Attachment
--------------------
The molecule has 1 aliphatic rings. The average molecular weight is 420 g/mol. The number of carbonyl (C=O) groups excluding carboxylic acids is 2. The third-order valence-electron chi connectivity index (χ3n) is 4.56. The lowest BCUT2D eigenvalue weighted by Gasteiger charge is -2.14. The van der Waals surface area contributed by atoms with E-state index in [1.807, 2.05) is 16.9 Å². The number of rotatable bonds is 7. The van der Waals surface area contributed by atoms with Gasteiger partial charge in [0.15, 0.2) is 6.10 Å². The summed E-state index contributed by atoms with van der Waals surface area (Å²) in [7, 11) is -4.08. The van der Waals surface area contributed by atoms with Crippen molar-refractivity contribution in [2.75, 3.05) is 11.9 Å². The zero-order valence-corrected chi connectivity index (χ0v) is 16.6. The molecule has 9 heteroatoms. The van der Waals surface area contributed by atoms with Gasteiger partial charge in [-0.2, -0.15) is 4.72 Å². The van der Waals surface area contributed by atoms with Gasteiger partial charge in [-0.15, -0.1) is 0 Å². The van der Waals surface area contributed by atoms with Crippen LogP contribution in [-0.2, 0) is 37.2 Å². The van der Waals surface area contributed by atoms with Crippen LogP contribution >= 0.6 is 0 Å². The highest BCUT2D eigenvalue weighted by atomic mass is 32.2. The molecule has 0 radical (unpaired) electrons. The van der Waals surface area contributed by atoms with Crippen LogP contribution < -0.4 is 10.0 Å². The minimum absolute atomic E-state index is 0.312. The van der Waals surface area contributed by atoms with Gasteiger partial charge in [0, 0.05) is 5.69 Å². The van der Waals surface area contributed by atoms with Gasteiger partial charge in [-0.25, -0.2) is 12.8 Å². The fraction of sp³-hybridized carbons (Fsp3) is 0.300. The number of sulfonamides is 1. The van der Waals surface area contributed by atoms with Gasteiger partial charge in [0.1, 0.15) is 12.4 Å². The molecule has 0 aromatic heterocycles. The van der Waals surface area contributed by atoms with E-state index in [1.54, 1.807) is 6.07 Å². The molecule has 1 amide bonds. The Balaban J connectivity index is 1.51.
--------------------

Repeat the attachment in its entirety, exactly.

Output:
The molecule has 1 aliphatic rings. The average molecular weight is 420 g/mol. The number of carbonyl (C=O) groups excluding carboxylic acids is 2. The third-order valence-electron chi connectivity index (χ3n) is 4.56. The lowest BCUT2D eigenvalue weighted by Gasteiger charge is -2.14. The van der Waals surface area contributed by atoms with E-state index in [1.807, 2.05) is 16.9 Å². The number of rotatable bonds is 7. The van der Waals surface area contributed by atoms with Gasteiger partial charge in [0.15, 0.2) is 6.10 Å². The summed E-state index contributed by atoms with van der Waals surface area (Å²) in [7, 11) is -4.08. The van der Waals surface area contributed by atoms with Crippen molar-refractivity contribution in [2.75, 3.05) is 11.9 Å². The zero-order valence-corrected chi connectivity index (χ0v) is 16.6. The molecule has 9 heteroatoms. The van der Waals surface area contributed by atoms with Gasteiger partial charge in [-0.2, -0.15) is 4.72 Å². The van der Waals surface area contributed by atoms with Gasteiger partial charge in [-0.15, -0.1) is 0 Å². The van der Waals surface area contributed by atoms with Crippen LogP contribution in [-0.2, 0) is 37.2 Å². The van der Waals surface area contributed by atoms with Crippen LogP contribution >= 0.6 is 0 Å². The highest BCUT2D eigenvalue weighted by atomic mass is 32.2. The molecule has 0 radical (unpaired) electrons. The van der Waals surface area contributed by atoms with Crippen LogP contribution < -0.4 is 10.0 Å². The minimum absolute atomic E-state index is 0.312. The van der Waals surface area contributed by atoms with Gasteiger partial charge in [0, 0.05) is 5.69 Å². The van der Waals surface area contributed by atoms with Gasteiger partial charge in [-0.25, -0.2) is 12.8 Å². The fraction of sp³-hybridized carbons (Fsp3) is 0.300. The number of sulfonamides is 1. The van der Waals surface area contributed by atoms with Gasteiger partial charge in [0.1, 0.15) is 12.4 Å². The molecule has 0 aromatic heterocycles. The van der Waals surface area contributed by atoms with E-state index in [1.54, 1.807) is 6.07 Å². The molecule has 1 amide bonds. The Balaban J connectivity index is 1.51.